China’s improved international image and more Chinese immigrants in the US create a trend of American-born Chinese marrying within their race

By Zhang Yihua Source:Global Times Published: 2016/11/28 18:53:39

ABCs return to their roots by marrying Chinese or people of Chinese descent. Photo: IC

ABCs return to their roots by marrying Chinese or people of Chinese descent. Photo: IC

When Mia Song, 31, was a college student in New York, she never thought that she would marry a Chinese.

"Most of my American-born Chinese (ABC) friends had white boyfriends or girlfriends," she said. "It seemed that it was just the way it was supposed to work in my friend circles."

However, in recent years, she noticed that most of her ABC friends on Facebook or Twitter had Chinese spouses. Song married her husband who hails from Ji'nan, Shandong Province two years ago.

Born in California after her Chinese grandparents immigrated to the US, Song said she did not specifically look for a Chinese boyfriend but that she gradually realized the many benefits of marrying a man of Chinese descent.

Song is among the many ABCs who marry or look for potential spouses within their race. Census data released by the Pew Research Center in February 2012 found that the percentage of US-born Asian-American newlyweds who married someone of a different race dropped by almost 10 percent between 2008 and 2010 as more of them are marrying within their community.

According to a March 2012 New York Times article, a surge in immigration from Asia over the last three decades may be responsible for the increase, as it gives young people more choices of marriage partners among Asian-Americans.

More ABCs are beginning to choose Chinese or people of Chinese origin as their ideal romantic partners because of their common language and cultural advantages. Experts say that an improved international image of China and more Chinese immigrants in the US are responsible for the trend.

Linguistic and cultural advantages are the main reasons ABCs choose Chinese partners. Photo: Li Hao/GT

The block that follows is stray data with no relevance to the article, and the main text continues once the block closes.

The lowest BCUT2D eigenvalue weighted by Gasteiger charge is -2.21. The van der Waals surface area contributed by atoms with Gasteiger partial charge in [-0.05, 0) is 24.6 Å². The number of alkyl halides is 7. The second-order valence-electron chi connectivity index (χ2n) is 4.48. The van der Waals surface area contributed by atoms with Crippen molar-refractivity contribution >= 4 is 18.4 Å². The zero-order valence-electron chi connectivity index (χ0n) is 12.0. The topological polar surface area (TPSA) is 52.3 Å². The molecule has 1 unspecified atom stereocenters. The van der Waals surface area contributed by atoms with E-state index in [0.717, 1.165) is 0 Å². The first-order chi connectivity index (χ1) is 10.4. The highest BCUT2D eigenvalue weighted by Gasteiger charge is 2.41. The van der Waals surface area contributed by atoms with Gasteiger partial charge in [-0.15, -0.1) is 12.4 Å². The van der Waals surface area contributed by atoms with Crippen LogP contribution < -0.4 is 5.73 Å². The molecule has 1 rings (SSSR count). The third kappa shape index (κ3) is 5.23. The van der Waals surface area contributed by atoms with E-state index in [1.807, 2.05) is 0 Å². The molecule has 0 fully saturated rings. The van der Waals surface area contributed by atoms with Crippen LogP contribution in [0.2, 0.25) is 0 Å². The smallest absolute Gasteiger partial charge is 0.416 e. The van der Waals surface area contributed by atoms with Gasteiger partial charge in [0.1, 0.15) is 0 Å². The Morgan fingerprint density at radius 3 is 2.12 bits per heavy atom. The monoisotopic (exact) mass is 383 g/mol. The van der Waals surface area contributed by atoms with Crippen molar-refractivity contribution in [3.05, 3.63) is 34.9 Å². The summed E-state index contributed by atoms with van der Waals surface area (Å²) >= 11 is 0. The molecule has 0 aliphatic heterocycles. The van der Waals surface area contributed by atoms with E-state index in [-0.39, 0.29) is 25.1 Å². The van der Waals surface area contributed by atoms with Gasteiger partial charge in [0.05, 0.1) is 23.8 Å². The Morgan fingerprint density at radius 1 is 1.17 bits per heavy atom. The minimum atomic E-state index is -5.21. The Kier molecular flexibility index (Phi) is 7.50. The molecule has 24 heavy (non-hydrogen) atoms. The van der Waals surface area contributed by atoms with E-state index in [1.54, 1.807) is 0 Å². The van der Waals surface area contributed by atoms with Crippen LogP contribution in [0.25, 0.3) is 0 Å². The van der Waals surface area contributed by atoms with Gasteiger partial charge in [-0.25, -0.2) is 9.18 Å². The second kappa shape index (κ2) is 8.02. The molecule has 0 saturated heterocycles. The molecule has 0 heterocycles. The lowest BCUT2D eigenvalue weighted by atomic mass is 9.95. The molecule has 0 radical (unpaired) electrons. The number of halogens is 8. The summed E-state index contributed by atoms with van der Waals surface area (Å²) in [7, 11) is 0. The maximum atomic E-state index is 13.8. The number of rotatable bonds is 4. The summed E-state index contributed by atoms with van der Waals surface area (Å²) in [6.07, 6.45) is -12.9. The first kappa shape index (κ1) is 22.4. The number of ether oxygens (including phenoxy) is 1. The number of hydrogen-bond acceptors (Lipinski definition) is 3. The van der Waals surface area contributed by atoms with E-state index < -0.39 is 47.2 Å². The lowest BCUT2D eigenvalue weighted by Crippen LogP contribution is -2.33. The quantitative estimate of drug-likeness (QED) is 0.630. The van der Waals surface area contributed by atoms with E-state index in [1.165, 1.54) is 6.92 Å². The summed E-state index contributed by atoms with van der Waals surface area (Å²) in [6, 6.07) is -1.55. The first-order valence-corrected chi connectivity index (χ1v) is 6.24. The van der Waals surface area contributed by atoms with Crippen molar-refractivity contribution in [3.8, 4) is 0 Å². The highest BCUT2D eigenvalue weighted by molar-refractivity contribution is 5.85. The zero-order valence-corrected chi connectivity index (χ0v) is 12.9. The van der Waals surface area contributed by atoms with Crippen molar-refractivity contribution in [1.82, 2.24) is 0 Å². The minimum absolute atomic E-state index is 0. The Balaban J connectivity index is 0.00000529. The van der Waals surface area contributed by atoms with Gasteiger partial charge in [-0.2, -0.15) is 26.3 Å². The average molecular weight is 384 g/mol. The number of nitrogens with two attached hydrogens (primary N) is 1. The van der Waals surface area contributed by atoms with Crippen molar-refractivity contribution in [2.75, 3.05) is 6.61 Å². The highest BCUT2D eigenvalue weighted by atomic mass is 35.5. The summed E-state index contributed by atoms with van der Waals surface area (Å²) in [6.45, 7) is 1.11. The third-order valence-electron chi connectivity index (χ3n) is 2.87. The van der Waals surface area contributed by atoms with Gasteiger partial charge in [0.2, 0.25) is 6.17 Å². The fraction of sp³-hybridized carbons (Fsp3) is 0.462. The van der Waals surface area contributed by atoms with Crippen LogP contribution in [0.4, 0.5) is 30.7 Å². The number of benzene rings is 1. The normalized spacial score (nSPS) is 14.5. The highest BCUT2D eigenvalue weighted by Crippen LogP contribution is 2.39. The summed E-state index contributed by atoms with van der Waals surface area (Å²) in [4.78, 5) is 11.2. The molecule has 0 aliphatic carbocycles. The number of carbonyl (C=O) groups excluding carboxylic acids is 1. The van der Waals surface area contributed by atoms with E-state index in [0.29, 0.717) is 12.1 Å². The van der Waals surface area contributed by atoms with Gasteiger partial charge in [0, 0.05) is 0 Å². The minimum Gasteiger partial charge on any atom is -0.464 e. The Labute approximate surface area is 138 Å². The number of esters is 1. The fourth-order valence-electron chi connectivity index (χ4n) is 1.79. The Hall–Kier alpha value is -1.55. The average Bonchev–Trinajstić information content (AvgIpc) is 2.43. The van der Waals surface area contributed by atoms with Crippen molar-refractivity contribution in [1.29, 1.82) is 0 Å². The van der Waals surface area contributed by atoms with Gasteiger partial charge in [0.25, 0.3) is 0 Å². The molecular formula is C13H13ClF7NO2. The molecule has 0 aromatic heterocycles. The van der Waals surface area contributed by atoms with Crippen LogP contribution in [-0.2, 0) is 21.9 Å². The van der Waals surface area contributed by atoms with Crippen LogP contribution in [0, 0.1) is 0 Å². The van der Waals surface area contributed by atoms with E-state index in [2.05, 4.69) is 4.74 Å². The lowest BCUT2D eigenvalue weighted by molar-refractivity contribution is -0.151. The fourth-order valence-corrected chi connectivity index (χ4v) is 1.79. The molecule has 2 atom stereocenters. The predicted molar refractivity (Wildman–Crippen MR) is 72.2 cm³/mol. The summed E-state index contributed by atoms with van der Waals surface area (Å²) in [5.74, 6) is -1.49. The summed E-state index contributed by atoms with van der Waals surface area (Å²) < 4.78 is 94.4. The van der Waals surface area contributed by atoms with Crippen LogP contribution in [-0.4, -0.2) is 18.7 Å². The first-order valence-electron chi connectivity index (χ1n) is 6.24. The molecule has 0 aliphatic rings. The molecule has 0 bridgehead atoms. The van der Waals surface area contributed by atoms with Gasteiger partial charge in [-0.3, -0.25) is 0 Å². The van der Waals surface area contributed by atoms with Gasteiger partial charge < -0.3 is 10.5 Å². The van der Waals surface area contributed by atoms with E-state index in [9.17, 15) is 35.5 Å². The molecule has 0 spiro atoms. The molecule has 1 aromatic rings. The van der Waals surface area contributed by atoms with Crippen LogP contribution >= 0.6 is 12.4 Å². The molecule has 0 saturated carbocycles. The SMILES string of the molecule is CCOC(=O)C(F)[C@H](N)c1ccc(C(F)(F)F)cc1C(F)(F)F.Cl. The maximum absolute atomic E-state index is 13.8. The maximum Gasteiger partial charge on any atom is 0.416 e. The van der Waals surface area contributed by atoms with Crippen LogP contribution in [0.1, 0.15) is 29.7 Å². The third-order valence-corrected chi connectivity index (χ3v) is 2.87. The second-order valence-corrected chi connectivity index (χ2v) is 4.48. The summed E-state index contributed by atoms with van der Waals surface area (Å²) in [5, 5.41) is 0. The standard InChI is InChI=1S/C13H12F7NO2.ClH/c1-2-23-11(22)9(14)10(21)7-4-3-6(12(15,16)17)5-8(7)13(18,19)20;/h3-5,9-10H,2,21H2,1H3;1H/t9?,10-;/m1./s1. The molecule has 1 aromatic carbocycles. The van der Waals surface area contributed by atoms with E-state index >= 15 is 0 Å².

Linguistic and cultural advantages are the main reasons ABCs choose Chinese partners. Photo: Li Hao/GT

Language and culture

Song gave birth to a baby boy named Lucas 18 months ago, and she and her husband are teaching the child English and Chinese at the same time.

She conceded that she probably would not be teaching her kid Chinese if her husband had not been fluent in the language, because she felt more comfortable speaking in English.

She was happy when Lucas started to say some simple expressions in Chinese because mastery of the language would make her son more competitive in the future.

When she heard on the news that Donald Trump's granddaughter was also learning Chinese, she became more confident that teaching Lucas Chinese was a right thing to do.

"Trump's granddaughter learns the language from a hired nanny. Lucas has the advantage of learning from his father," she said.

Song and her husband are expecting their second child. They have already decided to teach him or her to be bilingual.

Song added that her grasp of Chinese was also improving linguistically, as her husband sometimes spoke to her in Chinese and expected her to reply in the same language.

"He would also correct me if I made mistakes," she said. "My parents and grandparents were happy to see that I could speak better Chinese."

Besides language, she said that her husband gave her a deeper understanding of some Chinese traditions.

"My parents, as second-generation immigrants, did not have much knowledge of Chinese traditions, which had been a regret of mine because I am ethnically Chinese after all," she said. "The good thing is, my husband knows a lot and thus can enlighten me."

She took red eggs and red envelopes as examples. From her husband, she not only learned about the customs per se but also got to understand why red egg celebrations are often held for newborn babies and why red envelopes are exchanged with relatives and friends on Chinese New Year.

She conceded that some of the traditions could be easily found online but said the impersonal nature of searching on the Internet made her less and less interested over time.

Song said although her husband was not born in or grew up in the US, she never had trouble communicating with him.

"On the contrary, the differences between us made it easier for us to see the shining points in the other and thus maintain our mutual attraction," she said.

Mutual understanding

For 26-year-old Dan Chan, a Massachusetts-born whose Chinese parents moved to the US several decades ago, the main reason he put Chinese girls at the top of his dating list was his mother. She wanted a Chinese daughter-in-law.